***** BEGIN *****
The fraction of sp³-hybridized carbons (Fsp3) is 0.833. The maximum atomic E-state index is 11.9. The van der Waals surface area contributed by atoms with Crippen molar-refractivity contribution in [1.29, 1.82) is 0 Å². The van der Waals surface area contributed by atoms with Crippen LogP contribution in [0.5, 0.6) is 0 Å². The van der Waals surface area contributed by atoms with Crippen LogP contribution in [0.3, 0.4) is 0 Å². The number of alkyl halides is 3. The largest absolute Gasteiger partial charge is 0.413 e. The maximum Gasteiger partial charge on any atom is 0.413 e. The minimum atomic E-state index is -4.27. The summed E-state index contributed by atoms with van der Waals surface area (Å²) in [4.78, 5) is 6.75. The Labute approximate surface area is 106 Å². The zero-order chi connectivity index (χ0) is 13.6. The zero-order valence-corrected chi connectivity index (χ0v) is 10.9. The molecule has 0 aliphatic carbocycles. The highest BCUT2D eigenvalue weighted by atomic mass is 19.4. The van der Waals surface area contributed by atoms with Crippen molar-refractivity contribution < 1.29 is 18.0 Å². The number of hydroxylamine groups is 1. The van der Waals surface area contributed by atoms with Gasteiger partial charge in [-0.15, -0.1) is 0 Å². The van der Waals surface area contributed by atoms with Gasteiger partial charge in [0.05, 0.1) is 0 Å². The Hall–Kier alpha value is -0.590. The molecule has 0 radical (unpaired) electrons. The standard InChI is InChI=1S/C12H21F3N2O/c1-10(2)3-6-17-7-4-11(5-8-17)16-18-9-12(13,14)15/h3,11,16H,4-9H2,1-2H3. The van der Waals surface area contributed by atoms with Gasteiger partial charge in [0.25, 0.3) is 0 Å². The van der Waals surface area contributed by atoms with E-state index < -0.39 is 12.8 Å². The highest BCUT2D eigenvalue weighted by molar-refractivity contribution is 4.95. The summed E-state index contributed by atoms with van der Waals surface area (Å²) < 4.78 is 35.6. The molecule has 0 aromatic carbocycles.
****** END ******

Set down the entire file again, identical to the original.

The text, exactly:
The fraction of sp³-hybridized carbons (Fsp3) is 0.833. The maximum atomic E-state index is 11.9. The van der Waals surface area contributed by atoms with Crippen molar-refractivity contribution in [1.29, 1.82) is 0 Å². The van der Waals surface area contributed by atoms with Crippen LogP contribution in [0.5, 0.6) is 0 Å². The van der Waals surface area contributed by atoms with Crippen LogP contribution in [0.3, 0.4) is 0 Å². The number of alkyl halides is 3. The largest absolute Gasteiger partial charge is 0.413 e. The maximum Gasteiger partial charge on any atom is 0.413 e. The minimum atomic E-state index is -4.27. The summed E-state index contributed by atoms with van der Waals surface area (Å²) in [4.78, 5) is 6.75. The Labute approximate surface area is 106 Å². The zero-order chi connectivity index (χ0) is 13.6. The zero-order valence-corrected chi connectivity index (χ0v) is 10.9. The molecule has 0 aliphatic carbocycles. The highest BCUT2D eigenvalue weighted by atomic mass is 19.4. The van der Waals surface area contributed by atoms with Crippen molar-refractivity contribution < 1.29 is 18.0 Å². The number of hydroxylamine groups is 1. The van der Waals surface area contributed by atoms with Gasteiger partial charge in [-0.15, -0.1) is 0 Å². The van der Waals surface area contributed by atoms with Gasteiger partial charge in [0.05, 0.1) is 0 Å². The Hall–Kier alpha value is -0.590. The molecule has 0 radical (unpaired) electrons. The standard InChI is InChI=1S/C12H21F3N2O/c1-10(2)3-6-17-7-4-11(5-8-17)16-18-9-12(13,14)15/h3,11,16H,4-9H2,1-2H3. The van der Waals surface area contributed by atoms with Gasteiger partial charge in [0.25, 0.3) is 0 Å². The van der Waals surface area contributed by atoms with E-state index < -0.39 is 12.8 Å². The highest BCUT2D eigenvalue weighted by molar-refractivity contribution is 4.95. The summed E-state index contributed by atoms with van der Waals surface area (Å²) < 4.78 is 35.6. The molecule has 0 aromatic carbocycles.